• $\begingroup$ I see your point. I assumed that w was an argument in the smoothing. This is how the author of the original solution described the function: "There are two parameters to be tuned to the circumstances: w is the half-width of the window used to compute the local maximum...Another--not explicit in this code--is the span argument of the loess smoother." $\endgroup$
    – Eric Green
    Commented Apr 15, 2016 at 16:47
  • $\begingroup$ That author included w as one of the parameters because he had in mind a very general approach in which the smoother might not be loess but perhaps would be a windowed median, or Hanning, or anything else deemed appropriate for the statistical behavior of the data and the objectives of the analyst. The properties of many of those smoothers would depend on the width of the window. $\endgroup$
    – whuber
    Commented Apr 15, 2016 at 17:03

I had similar problems to analyse protein electrophoresis profiles. I solved them by applying some of the functions of the msprocess R package on the second derivates of the profiles (see https://fr.wikipedia.org/wiki/D%C3%A9pouillement_d'une_courbe#Position_et_hauteur_du_pic). This has been published here: http://onlinelibrary.wiley.com/doi/10.1111/1755-0998.12389/abstract;jsessionid=8EE0B64238728C0979FF71C576884771.f02t03

I have no idea whether similar solution can work for you. Good luck

  • $\begingroup$ thanks, @user17493.bis. kudos to you for publishing with supplemental material. will make it so much easier for me to give this idea a try! $\endgroup$
    – Eric Green
    Commented Apr 19, 2016 at 19:37

I would like to suggest a solution utilising the changepoint package. The simplistic example below attempts to identify peaks, defined here as change points by looking at one channel from the available data.


Data sourcing

# Libs

# Download
tmpWav <- tempfile(fileext = ".wav")
download.file(url = "https://www.dropbox.com/s/koqyfeaqge8t9iw/test.wav?dl=0",
              destfile = tmpWav)

# Read
w <- readWave(filename = tmpWav)

Data preparation

# Libs

# Create time series data for one channel as an example
leftTS <- ts(data = w@left)

## Preview

Chart generated via the plot.ts call: Channel as time series

Change-point analysis

The changepoint package provides a number of option for identifying changes/peaks in the data. The code below provides only a simple example of finding 3 peaks using BinSeg method:

# BinSeg method (example)
leftTSpelt <- cpt.var(data = leftTS, method = "BinSeg", penalty = "BIC", Q = 3)
## Preview
plot(leftTSpelt, cpt.width = 3)

Obtained chart: Some change points It is also possible to get values:

[1]  89582 165572 181053

Side notes

The provided example is mostly concerned with illustrating how the change point analysis can be applied to the provided data; caution should be exercised with respect to parameters passed to the cp.var function. A detailed explanation of the package and the available functionalities is given in the following paper:

Killick, Rebecca and Eckley, Idris (2014) changepoint:an R package for changepoint analysis. Journal of Statistical Software, 58 (3). pp. 1-19.


ecp, is another worth mentioning R package. The ecp facilitates undertaking non-parametric multivariate change point analysis, which may be useful if the one would like to identify change points occurring across multiple channels.

  • $\begingroup$ Thanks, @konrad. I did not know about either package, so thanks for taking the time to demo. I think the fundamental challenge I have with all of these packages is that I do not know how many peaks to look for, so I'm not sure how to tune the parameters. This still seems like a situation where I have to use some algorithm to determine how to set the parameters to accurately identify the correct number of peaks (i.e., syllables). $\endgroup$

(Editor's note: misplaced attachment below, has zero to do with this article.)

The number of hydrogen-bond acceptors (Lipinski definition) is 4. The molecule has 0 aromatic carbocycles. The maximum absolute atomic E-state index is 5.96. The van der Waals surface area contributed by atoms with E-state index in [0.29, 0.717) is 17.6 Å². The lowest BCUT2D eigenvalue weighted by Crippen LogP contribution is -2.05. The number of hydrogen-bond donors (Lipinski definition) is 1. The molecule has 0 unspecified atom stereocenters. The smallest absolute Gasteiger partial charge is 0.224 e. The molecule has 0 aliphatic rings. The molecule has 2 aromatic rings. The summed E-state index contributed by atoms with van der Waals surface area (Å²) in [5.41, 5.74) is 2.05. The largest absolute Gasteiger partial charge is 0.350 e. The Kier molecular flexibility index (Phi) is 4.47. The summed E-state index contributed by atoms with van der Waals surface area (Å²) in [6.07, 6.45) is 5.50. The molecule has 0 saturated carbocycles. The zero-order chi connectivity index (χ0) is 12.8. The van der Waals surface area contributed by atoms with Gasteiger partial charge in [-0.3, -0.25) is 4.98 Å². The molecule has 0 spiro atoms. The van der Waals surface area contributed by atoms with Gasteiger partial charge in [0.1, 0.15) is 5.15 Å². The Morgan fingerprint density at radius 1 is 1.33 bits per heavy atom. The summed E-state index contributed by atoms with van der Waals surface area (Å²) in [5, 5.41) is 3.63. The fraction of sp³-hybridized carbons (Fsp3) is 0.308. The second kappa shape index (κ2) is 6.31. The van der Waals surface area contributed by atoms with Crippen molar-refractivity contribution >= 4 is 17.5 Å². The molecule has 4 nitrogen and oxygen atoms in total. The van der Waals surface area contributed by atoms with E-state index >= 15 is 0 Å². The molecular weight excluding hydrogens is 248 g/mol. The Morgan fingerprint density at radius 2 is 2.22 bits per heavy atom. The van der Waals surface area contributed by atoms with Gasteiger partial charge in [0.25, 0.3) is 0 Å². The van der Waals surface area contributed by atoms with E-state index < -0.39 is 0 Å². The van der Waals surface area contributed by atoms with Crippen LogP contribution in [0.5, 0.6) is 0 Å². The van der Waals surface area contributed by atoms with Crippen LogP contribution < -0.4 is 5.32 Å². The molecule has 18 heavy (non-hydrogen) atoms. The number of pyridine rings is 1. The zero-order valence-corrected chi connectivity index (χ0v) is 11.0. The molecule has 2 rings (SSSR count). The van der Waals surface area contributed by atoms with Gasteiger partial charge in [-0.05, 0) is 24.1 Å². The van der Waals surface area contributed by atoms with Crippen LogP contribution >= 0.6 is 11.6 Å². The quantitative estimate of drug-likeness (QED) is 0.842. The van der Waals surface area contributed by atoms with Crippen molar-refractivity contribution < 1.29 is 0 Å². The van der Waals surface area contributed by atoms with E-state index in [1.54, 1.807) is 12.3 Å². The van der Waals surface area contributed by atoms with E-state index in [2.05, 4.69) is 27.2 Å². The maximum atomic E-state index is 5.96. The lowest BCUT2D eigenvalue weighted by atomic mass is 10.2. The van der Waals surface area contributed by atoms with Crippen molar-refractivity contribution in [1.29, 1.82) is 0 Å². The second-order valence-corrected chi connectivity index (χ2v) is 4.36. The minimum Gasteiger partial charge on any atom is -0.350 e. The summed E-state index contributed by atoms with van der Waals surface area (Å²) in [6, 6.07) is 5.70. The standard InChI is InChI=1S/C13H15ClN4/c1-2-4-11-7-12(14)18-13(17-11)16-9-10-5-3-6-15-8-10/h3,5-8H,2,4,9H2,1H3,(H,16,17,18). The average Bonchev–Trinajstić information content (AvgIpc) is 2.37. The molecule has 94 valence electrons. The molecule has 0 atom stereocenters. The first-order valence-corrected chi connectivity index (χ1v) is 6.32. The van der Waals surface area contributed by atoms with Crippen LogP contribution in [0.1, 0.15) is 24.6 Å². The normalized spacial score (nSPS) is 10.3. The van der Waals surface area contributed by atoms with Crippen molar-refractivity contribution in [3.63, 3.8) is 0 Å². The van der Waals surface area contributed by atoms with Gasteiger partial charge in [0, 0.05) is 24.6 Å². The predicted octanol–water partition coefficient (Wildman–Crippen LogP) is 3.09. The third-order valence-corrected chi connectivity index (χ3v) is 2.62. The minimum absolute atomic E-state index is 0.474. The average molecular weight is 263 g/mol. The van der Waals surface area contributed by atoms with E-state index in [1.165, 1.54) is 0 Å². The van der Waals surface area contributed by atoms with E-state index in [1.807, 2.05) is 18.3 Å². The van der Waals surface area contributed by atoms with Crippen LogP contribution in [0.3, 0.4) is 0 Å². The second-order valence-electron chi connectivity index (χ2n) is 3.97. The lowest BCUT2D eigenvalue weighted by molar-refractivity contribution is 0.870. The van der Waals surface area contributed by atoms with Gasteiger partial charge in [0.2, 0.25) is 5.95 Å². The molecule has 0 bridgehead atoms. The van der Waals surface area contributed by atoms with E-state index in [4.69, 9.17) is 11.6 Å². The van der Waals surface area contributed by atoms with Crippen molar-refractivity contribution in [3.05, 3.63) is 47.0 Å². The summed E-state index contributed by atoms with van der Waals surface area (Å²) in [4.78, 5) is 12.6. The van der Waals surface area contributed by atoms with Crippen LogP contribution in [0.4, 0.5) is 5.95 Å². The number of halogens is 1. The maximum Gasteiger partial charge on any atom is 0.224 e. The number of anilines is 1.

– Eric Green
    Commented Apr 30, 2016 at 18:18
  • $\begingroup$ @EricGreen On principal the change point analysis would enable you to identify your peaks just by looking at the distribution. It would be a matter of applying a suitable method, penalties and so on. I would suggest that you have a look at the website linked in my previous comment as it outlines the process in detail. $\endgroup$
    – Konrad
    Commented Apr 30, 2016 at 18:24
  • $\begingroup$ I'm not sure if you literally mean eyeballign the distribution. I have 2000 files and need a way to automate this. Even if I could examine each file, I find it hard to see the number of syllables as peaks. Maybe I am being dense and I'll come to see the merits of this approach. I'm still stuck on needing to a way to auto tune the parameters of each file so the resulting number of peaks detected is an accurate proxy for the number of syllables. $\endgroup$
    – Eric Green
    Commented Apr 30, 2016 at 18:41
  • $\begingroup$ @EricGreen No, not literary of course. If you figure out on the appropriate parameters that should be passed to one of the cpt functions you will be able to run it across any number of objects. As I've no expertise in linguistics I don't know whether syllables would correspond to the usual peaks observed on time series data. $\endgroup$
    – Konrad
    Commented Apr 30, 2016 at 19:19
  • $\begingroup$ gotcha. I think I'm stumbling on the "figure out the appropriate parameters" step for this particular use case. But I've appreciated all of the ideas and learned about a few new packages that could be good alternatives to the ones I tried. $\endgroup$
    – Eric Green
    Commented Apr 30, 2016 at 19:38

Here is a library in Python I used earlier while trying to estimate periodicity by finding peaks in the autocorrelation function.

It uses first-order differences/discrete derivatives for peak detection and supports tuning by threshold and minimum distance (between consecutive peaks) parameters. One can also enhance the peak resolution using Gaussian density estimation and interpolation (see link).

It worked quite well out of the box for me without much tweaking, even for noisy data. Give it a try.

  • $\begingroup$ Thanks, @tool.ish. It looks like a good alternative to the R methods I cited. I think I'd still have the tuning challenge, however. $\endgroup$
    – Eric Green
    Commented Apr 29, 2016 at 10:46